4. The two-story [*12] building was approximately 100 feet by 200 feet in dimension and contained a six and one-half foot high penthouse approximately 20 feet by 30 feet in dimension above the second floor roof (Tr. 10, 14, 21, 54). The roof of the penthouse contained two three by three openings above a sunken garden area to be completed on the first floor of the building (Tr. 21, 23). The sunken floor area was concrete and about 35 to 40 feet below the penthouse roof (Tr. 23, 53; Ex. 3).

5. On Saturday morning, February 5, 1972, the roofing subcontractor had completed the roof installation with the exception of installing the two plexiglass domes over the skylights (Tr. 51-55). The roofing subcontractor employees and descended to a lower level and no ladder remained for access to the penthouse roof area (Tr. 61-63). With the exception of a sawhorse adjacent to the penthouse on the second floor roof level, the penthouse roof was generally inaccessible due to its height of six and one-half feet (Tr. 61-62).

6. Shortly before 11:00 a.m. on the morning of February 5, 1972, Respondent's project manager, age 49 years, fell to his death through one of the skylight openings (Ex. 1). As far as [*13] was known, no one observed the fall (Tr. 29).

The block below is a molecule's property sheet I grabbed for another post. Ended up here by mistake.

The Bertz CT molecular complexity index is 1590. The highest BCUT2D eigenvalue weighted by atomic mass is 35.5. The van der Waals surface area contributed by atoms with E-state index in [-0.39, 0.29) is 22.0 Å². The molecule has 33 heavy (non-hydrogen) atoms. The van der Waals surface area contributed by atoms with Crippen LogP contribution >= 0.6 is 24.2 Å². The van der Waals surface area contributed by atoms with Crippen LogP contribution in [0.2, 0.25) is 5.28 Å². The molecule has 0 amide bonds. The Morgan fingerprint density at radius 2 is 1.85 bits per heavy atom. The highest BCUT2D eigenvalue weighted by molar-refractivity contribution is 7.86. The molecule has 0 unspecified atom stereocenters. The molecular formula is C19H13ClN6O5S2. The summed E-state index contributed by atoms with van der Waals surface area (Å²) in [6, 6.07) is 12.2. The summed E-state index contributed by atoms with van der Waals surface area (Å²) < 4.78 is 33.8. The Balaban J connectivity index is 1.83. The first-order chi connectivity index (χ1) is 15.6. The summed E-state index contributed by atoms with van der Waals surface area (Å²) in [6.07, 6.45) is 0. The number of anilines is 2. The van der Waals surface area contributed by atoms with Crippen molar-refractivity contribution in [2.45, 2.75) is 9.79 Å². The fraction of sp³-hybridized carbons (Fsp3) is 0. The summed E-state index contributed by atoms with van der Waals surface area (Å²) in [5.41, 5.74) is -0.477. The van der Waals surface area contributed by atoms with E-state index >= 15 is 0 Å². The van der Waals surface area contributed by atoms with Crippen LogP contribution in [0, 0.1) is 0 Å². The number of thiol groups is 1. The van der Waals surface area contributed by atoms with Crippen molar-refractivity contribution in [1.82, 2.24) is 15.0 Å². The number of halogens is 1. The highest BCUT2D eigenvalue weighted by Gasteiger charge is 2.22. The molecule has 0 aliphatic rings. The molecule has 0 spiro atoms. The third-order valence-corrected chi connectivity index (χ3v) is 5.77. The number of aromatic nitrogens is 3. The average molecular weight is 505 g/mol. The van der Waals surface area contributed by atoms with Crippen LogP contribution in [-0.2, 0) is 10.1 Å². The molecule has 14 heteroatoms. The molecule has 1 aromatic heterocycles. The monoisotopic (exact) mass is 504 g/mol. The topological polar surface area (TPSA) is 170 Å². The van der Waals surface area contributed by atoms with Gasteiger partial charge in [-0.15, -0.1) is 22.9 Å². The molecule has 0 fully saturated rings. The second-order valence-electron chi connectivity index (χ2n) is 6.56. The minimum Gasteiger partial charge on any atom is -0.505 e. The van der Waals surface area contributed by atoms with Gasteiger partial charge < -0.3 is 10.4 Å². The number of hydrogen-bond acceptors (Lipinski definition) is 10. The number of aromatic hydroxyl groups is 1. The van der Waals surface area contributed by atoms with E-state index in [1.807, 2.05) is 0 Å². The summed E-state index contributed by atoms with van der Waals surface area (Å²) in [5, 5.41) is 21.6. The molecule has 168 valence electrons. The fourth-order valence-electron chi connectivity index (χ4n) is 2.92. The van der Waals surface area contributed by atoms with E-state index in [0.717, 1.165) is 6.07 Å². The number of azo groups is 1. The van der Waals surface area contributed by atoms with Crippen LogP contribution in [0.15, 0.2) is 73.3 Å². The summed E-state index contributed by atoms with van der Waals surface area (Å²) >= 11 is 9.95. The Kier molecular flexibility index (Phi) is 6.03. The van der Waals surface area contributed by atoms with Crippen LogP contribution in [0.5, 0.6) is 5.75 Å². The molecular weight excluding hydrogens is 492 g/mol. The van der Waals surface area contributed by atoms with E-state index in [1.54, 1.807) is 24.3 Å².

7. The Respondent took no overt action to notify the Secretary or his representative within 48 hours of the fatality (Tr. 38).

8. Respondent's general superintendent emphasized to the project manager the necessity of making sure the job was safe and there were no monetary restrictions placed upon the project to get in completed safely. (Tr. 50-51).

9. The inspection was completed on February 8, 1972, and the Citation issued on March 24, 1972 (Tr. 22, Complaint and Answer, Par. VII and XVIII).

OPINION

Respondent was cited for a serious violation for failure to provide a standard railing or skylight cover as required by the provisions of 29 CFR 1926.500(f)(6) and for a violation not of a serious nature for failure to notify the Secretary of the fatality as required by 29 CFR 1904.8.